miércoles, 3 de febrero de 2010
Mary Hopkin: The Apple Years (1968-71) ... plus
It was the British supermodel Twiggy who alerted Paul McCartney to the Welsh singer Mary Hopkin when Apple Records was looking for talent in 1968. The waifish soprano scored a huge, worldwide smash with her first Apple single, the melancholy but rabble-rousing ballad 'Those Were the Days,' in late 1968; it actually knocked the Beatles' own 'Hey Jude' out of the number one position in the U.K. Paul McCartney lent Hopkin a further hand by producing her first album and writing her second single, 'Goodbye,' which was also a hit. Besides 'Days', the highlights on Post Card, her debut Lp, are Donovan's 'Lord of the Reedy River' and 'The Honeymoon Song,' which McCartney himself had sung with the Beatles way back in 1963 on the BBC. Also on board is a rather nice composition, 'The Game,' by Beatles producer George Martin, who contributed some piano and orchestra conducting to the album. The reissue included here contains George Gershwin/Ira Gershwin's 'Someone to Watch Over Me', as well as 'Turn! Turn! Turn!' and versions of 'Those Were the Days' that Hopkin sang in Italian and Spanish. More folk-oriented than her first effort, on her beautiful second album Earth Song, Ocean Song, Mary Hopkin's lilting voice soothes the listener like hot tea with honey. Included in this set, which was produced by Tony Visconti, are her interpretations of Ralph McTell's 'Streets of London,' Cat Stevens' 'The Wind,' and Gallagher & Lyle's 'International.' In my opinion this one is undoubtedly her best album ever. Ms Hopkin is allowed to do what she does best and to perform material that's far better suited to her. It's a beautifully simple and acoustic affair - guitars, strings, harmonium, flutes, etc. - which comes over in the emotion and love that's clear in her voice. Also here is Caneuon Cynnar, a collection of ten songs Mary recorded circa 1965, when she was just fifteen. Although all sung in Welsh, you will recognise some of the tunes, as they are covers of songs already made famous by others. With Mary's distinctive high soprano and sparse musical backing, they sound different from usual, but fresh. The English titles of the songs covered include 'Turn Turn Turn', 'Tammy', 'Morning of My Life', 'Something Stupid' and 'Can't Help Falling in Love'. There are also covers of 'Plaisir d'Amour' and 'Guantanamera', so it's not only English language songs that were translated into Welsh for Mary to sing. Finally, I added a Bonus Tracks folder which is, more or less, the 1995 Those Were the Days compilation (without the duplicated files and with some more I added). It contains many of Mary's best known songs, precisely those which weren't originally included in her two Apple albums, such as 'Temma Harbour', 'Goodbye', 'Think About Your Children', 'Knock Knock, Who's There', 'Jefferson', 'The Fields of St. Etienne', 'Que Sera Sera', 'Heritage', 'For All My Days' and 'Sparrow'. All in all, you got here 57 Mary Hopkin's songs to enjoy!! http://www.amazon.co.uk/, http://www.allmusic.com/ BTW: you'll find all the cover arts you need here.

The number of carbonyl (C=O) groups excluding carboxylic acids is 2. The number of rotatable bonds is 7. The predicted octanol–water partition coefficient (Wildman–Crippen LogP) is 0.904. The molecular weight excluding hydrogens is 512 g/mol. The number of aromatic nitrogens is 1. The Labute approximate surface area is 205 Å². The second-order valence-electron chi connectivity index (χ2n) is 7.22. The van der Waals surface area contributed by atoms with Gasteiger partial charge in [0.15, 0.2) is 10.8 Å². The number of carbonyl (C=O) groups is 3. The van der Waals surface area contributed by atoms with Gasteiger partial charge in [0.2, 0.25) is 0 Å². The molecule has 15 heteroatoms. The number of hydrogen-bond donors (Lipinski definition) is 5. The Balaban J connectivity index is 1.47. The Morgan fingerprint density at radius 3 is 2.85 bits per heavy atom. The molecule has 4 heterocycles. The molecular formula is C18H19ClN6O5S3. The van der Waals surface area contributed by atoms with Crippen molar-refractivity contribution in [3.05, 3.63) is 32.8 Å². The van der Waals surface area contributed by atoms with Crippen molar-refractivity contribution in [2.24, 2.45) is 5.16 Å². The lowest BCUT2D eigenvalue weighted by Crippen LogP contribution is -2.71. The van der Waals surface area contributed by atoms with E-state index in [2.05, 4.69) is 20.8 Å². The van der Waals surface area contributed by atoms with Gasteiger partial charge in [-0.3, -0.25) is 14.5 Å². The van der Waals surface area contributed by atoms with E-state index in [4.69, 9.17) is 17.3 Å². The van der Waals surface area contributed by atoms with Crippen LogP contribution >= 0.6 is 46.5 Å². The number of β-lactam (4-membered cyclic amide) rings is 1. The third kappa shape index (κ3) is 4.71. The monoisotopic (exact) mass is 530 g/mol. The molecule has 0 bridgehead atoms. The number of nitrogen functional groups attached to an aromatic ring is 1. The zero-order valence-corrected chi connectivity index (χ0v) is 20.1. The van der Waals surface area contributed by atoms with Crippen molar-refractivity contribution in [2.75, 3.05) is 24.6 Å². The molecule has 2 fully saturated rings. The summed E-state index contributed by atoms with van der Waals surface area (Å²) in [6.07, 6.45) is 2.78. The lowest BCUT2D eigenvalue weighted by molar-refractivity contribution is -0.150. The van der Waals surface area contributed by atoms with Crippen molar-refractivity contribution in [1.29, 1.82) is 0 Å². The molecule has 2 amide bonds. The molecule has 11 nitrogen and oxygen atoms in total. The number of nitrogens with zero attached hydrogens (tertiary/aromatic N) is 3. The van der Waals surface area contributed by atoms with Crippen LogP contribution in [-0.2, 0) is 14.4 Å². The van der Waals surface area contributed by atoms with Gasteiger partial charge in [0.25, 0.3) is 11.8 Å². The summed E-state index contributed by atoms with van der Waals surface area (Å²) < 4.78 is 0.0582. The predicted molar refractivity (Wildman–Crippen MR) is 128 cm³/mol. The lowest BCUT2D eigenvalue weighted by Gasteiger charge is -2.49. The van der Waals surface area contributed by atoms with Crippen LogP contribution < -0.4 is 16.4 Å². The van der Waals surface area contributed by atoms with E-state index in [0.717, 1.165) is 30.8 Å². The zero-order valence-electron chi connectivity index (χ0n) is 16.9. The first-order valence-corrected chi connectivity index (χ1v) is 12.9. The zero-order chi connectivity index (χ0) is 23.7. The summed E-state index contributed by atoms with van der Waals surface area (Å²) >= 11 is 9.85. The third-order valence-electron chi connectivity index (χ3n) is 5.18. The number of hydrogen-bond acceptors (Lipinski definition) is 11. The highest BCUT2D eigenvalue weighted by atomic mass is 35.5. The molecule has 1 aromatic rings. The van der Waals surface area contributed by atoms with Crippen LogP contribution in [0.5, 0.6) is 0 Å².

The single Goodbye, released on 28 March 1969; it reached #2 in the UK singles chart:
'Knock Knock, Who's There', written by John Carter & Geoff Stephens. Good Eurovision performance from Mary in 1970: